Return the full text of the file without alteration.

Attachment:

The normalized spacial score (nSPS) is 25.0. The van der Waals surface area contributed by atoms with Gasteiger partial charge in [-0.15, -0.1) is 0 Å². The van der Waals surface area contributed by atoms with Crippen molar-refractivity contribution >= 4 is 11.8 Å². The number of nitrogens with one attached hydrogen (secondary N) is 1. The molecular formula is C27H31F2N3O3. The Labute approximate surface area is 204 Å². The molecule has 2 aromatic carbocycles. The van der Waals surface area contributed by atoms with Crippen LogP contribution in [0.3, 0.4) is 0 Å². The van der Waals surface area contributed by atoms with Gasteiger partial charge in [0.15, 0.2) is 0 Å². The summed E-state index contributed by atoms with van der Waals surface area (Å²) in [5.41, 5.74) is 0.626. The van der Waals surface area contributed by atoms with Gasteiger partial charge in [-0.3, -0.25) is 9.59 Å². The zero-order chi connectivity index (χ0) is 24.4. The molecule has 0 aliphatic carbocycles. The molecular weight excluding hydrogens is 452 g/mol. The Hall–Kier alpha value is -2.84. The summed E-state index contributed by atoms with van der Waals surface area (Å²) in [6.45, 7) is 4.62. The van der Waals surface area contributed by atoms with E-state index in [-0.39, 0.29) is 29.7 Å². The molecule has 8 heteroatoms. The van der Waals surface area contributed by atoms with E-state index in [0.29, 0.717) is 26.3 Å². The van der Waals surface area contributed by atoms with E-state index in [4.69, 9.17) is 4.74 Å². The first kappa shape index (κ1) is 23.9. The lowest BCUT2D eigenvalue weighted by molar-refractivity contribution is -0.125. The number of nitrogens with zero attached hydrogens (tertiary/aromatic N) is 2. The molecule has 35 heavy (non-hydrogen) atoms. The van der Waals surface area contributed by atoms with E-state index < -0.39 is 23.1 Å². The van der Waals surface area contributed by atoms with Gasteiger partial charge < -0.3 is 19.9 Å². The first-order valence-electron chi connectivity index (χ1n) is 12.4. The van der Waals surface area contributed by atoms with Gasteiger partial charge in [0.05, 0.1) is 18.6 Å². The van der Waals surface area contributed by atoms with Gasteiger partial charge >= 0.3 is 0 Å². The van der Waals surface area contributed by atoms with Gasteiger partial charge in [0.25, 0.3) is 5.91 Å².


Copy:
The normalized spacial score (nSPS) is 25.0. The van der Waals surface area contributed by atoms with Gasteiger partial charge in [-0.15, -0.1) is 0 Å². The van der Waals surface area contributed by atoms with Crippen molar-refractivity contribution >= 4 is 11.8 Å². The number of nitrogens with one attached hydrogen (secondary N) is 1. The molecular formula is C27H31F2N3O3. The Labute approximate surface area is 204 Å². The molecule has 2 aromatic carbocycles. The van der Waals surface area contributed by atoms with Crippen LogP contribution in [0.3, 0.4) is 0 Å². The van der Waals surface area contributed by atoms with Gasteiger partial charge in [0.15, 0.2) is 0 Å². The summed E-state index contributed by atoms with van der Waals surface area (Å²) in [5.41, 5.74) is 0.626. The van der Waals surface area contributed by atoms with Gasteiger partial charge in [-0.3, -0.25) is 9.59 Å². The zero-order chi connectivity index (χ0) is 24.4. The molecule has 0 aliphatic carbocycles. The molecular weight excluding hydrogens is 452 g/mol. The Hall–Kier alpha value is -2.84. The summed E-state index contributed by atoms with van der Waals surface area (Å²) in [6.45, 7) is 4.62. The van der Waals surface area contributed by atoms with E-state index in [-0.39, 0.29) is 29.7 Å². The molecule has 8 heteroatoms. The van der Waals surface area contributed by atoms with E-state index in [0.29, 0.717) is 26.3 Å². The van der Waals surface area contributed by atoms with E-state index in [4.69, 9.17) is 4.74 Å². The first kappa shape index (κ1) is 23.9. The lowest BCUT2D eigenvalue weighted by molar-refractivity contribution is -0.125. The number of nitrogens with zero attached hydrogens (tertiary/aromatic N) is 2. The molecule has 35 heavy (non-hydrogen) atoms. The van der Waals surface area contributed by atoms with E-state index < -0.39 is 23.1 Å². The van der Waals surface area contributed by atoms with Gasteiger partial charge < -0.3 is 19.9 Å². The first-order valence-electron chi connectivity index (χ1n) is 12.4. The van der Waals surface area contributed by atoms with Gasteiger partial charge in [0.05, 0.1) is 18.6 Å². The van der Waals surface area contributed by atoms with Gasteiger partial charge >= 0.3 is 0 Å². The van der Waals surface area contributed by atoms with Gasteiger partial charge in [0.25, 0.3) is 5.91 Å².